Back in 2018, Makeup and Vanity Set released an EP entitled PRIS, a collection of five songs that felt like it was inspired by Blade Runner, complete with a nod to Daryl Hannah’s character from the film. Over the next few years he released RUN and MOTHER, subsequent EP’s inspired by the additional Blade Runner replicants Zhora and Leon. On April 17th, MAVS completed the set with the release of ROY, an EP inspired by Rutger Hauer’s portrayal of Roy Batty, the primary antagonist from the film.
Without getting into a full review of the intricacies of the Blade Runner film (and all it’s various edits), the character of Roy Batty is portrayed as the “bad guy” but contains a multitude of complex emotions. He’s a replicant with a four year lifespan genetically engineered explicitly for off-world combat missions. His primary motivation is to live beyond the planned termination, as he fears his memories and experiences will be “lost in time, like tears in rain.” Like all good science fiction, partaking in this story asks the viewer to consider questions reflective of our own society. Questions around genetic engineering, the scarcity of life and the possibilities of redemption to name a few.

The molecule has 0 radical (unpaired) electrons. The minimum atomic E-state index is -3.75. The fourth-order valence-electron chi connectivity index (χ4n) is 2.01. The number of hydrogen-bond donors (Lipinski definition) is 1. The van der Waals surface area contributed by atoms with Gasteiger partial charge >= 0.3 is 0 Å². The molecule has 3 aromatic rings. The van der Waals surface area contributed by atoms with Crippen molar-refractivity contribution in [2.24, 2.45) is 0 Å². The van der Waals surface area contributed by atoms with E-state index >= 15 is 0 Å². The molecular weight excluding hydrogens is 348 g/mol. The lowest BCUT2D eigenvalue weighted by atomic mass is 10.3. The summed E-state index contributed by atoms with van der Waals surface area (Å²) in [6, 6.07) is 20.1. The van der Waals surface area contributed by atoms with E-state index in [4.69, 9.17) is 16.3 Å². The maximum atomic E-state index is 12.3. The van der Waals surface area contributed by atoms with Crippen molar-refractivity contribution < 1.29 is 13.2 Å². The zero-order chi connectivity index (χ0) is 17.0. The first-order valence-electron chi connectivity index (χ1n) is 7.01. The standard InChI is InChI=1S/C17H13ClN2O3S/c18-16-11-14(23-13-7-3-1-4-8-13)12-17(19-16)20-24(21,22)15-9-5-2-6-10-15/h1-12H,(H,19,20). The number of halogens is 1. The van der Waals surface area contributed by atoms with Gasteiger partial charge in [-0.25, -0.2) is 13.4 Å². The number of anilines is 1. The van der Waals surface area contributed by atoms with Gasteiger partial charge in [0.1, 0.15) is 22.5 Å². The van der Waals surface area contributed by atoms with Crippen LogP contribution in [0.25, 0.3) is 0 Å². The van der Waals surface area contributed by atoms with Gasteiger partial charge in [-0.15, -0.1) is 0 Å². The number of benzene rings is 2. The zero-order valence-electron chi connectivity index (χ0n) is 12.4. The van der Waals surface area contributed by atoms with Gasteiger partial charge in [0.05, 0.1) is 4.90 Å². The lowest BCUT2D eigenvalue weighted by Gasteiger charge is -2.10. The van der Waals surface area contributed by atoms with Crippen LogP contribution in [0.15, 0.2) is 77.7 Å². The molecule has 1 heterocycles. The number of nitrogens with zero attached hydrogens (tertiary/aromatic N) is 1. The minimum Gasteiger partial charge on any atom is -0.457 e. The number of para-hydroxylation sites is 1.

It’s quite possible to enjoy the soundscapes of the ROY EP without having knowledge of Blade Runner but understanding the context to the character, and the fact that he’s not a one-dimensional baddie, gives it additional life. The songs evoke direct references to the film through their titles but are subtle and textured, as a respectful homage to the multiple dimensions of the character. “A Gilded Cage” contains wind chimes and rain sounds creating a landscape of quiet, tortured, contemplation. “Tannhäuser Gate” is a direct citation of Batty’s final monologue, itself a reference to 1845 Richard Wright opera in which the character Tannhauser feels he has “fallen from grace with men and with God”, all wrapped up in a composition that feels searching and tortured.
It’s clear that Makeup and Vanity Set has the utmost respect for the nuance of Blade Runner. ROY and the accompanying EP’s are not caricatures of their personas, they are in-depth character studies. The instrumentation used to explore these may overlap with your standard dark-world, synth-wave artist but MAVS takes a much different tact; slow approaches and subtleties that ask the listener to dive deeper and pose questions about each of the antagonists. Just like good sci-fi should do.
Find the four EP’s embedded below as one playlist for the full listening experience.